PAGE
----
Pg.920-921: Henry C. Duncan. In tracing the ancestry of the Duncan family, we find the grandfather, William A. Duncan, to have been a native of Scotland and prior to that time the family name was CORNFORD. During the Revolutionary war, on account of a difference of opinion in sympathy with the British cause, the grandfather changed his name to DUNCAN, his mother's maiden name. He was a sea-faring man and finally died at sea, leaving an only son, William A. Jr., the father of Henry C. Born in 1802 near Philadelphia, PA, he early learned the blacksmith's trade and many useful years of his life were spent in the pursuits of that occupation, but his later years were passed in that peaceful and independent calling, farming. He was united in marriage with Elizabeth Liechty, of German descent, born in Lancaster Co. PA about 1810. She bore her husband the following six children: Alexander, deceased; Henry C.; Matilda, deceased; Sarah, the widow of the late William Himilwright, of Shelby Co. OH; William A. who died at Camp Nelson during the Civil war while serving as a private in the Fourth Indiana Volunteer Cavalry; and Eliza, also deceased. Removing to Ohio about 1850, the parents of these children located in Independence, Defiance Co., and soon after their removal to that section both passed to their eternal rest, the year 1850 marking the date of their demise.
      Near the city of Mexico, in Juniata Co., PA, May 16, 1836, Henry C. Duncan first saw the light of day, and his boyhood days were spent in attending school in this vicinity and later in Ohio, after the removal of the family to that state. Deprived of both parents early in life, he started out to make his way in the world at the early age of fifteen years, being scantily fitted for the battle of life. His first manual labor was performed in the capacity of laborer on the Wabash and Miami canal, and for six years he was employed in canal work. Thirsting for adventure, in the spring of 1858 he joined a military company in Ohio and started for Utah to engage in an active campaign against the Mormons but before reaching their destination the order was revoked and Mr. Duncan proceeded on to Kansas and for a brief time thereafter he followed teaming in the government service, driving a six-mule team in the transfer of government supplies to Camp Floyd, Utah. In the fall of the same year he determined to proceed to California and while upon the Sierra Nevada mountains he was caught in a snow storm and was obliged to leave everything, being thankful to escape with his life, and finally succeeded in reaching Marysville, where he spent the winter.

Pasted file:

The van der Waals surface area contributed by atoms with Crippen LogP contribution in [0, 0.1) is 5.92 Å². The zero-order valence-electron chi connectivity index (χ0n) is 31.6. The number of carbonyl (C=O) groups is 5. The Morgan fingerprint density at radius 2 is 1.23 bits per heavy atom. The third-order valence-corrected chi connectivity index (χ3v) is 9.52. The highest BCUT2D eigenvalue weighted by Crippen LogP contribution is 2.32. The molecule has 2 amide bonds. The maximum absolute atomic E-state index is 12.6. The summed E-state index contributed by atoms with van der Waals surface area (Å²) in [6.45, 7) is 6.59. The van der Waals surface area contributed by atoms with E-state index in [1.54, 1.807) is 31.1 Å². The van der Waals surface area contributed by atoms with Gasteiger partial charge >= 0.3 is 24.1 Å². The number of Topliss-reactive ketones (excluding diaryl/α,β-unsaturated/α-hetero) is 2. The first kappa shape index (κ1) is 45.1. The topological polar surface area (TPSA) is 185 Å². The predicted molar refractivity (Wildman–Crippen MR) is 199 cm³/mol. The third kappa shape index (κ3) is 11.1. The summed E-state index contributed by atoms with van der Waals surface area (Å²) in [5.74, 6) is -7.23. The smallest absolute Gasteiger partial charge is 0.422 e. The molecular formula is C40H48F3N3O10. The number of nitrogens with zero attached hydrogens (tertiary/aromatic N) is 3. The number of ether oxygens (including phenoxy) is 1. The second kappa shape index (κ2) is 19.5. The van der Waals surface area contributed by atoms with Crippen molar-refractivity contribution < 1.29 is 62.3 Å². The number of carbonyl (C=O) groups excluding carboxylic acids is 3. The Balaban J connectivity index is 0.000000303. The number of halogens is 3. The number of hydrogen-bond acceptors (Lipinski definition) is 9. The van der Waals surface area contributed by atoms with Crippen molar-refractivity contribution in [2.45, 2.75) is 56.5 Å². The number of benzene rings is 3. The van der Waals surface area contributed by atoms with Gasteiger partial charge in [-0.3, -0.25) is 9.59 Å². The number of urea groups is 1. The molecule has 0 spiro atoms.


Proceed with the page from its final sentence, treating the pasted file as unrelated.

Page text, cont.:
As the mining camps appeared to offer great inducements to the fortune seeker, in the spring of 1859 he went into Shasta county, and followed mining in that section but was not successful. Removing in 1860 to Jackson county, Ore., he persevered in his efforts and continued to work in the mines near Jacksonville, with little or no success until 1871, and realizing that he could not make a fortune in that way he discontinued that line of work and turned his attention to other things.
      Mr. Duncan first became identified with Klamath county in 1871, by taking up a pre-emption claim in Langells valley and for two years thereafter he followed stock-raising there, but on account of the Modoc war was forced to leave his place and seek safety in Klamath Falls during the winter of 1873. He subsequently established what is known as Parker's station and remained there until 1877. The two years following were spent at Ashland and he then returned to Langells valley with a herd of cattle which he had bought, but the severe winter which followed caused him to lose everything, and once more he found himself at the bottom of the ladder. Undaunted, he returned to Ashland and secured employment in various capacities and by industry and thrift accumulated his small savings and in 1881 went to Montana, once more investing his money in stock. For several years thereafter he followed farm pursuits and stock-raising in that section, but in 1884 he disposed of his interest there and again took up his residence in Oregon. Purchasing a farm in Klamath county three miles north of Langells Valley post-office, he has continued to follow the stock business there ever since. His farm of eighty acres is finely improved and he gives especial attention to the raising of cattle, horses and mules, having about one hundred and eighty head of cattle.
      The marriage of Mr. Duncan, June 25, 1866 in Jackson county, united him with Mary A. Kilgore, a daughter of James Kilgore; Mrs. Duncan was born July 20, 1847, and she and her husband now have three sons, William A., Alfred C. and Henry E., all at home. Politically Mr. Duncan is allied with the Republican party in national issues, but believes in voting for the best man in local affairs. He can not be termed an active politician, having devoted his energies to his business interest, which has also caused him to refrain from joining many fraternal orders. He is a member of but one secret society, the Independent Order of Odd Fellows, having passed all the chairs of Jacksonville Lodge No. 10. Through his whole life he has been a hard worker and to this fact, and to his honesty, he attributes his success. He stands well in his community.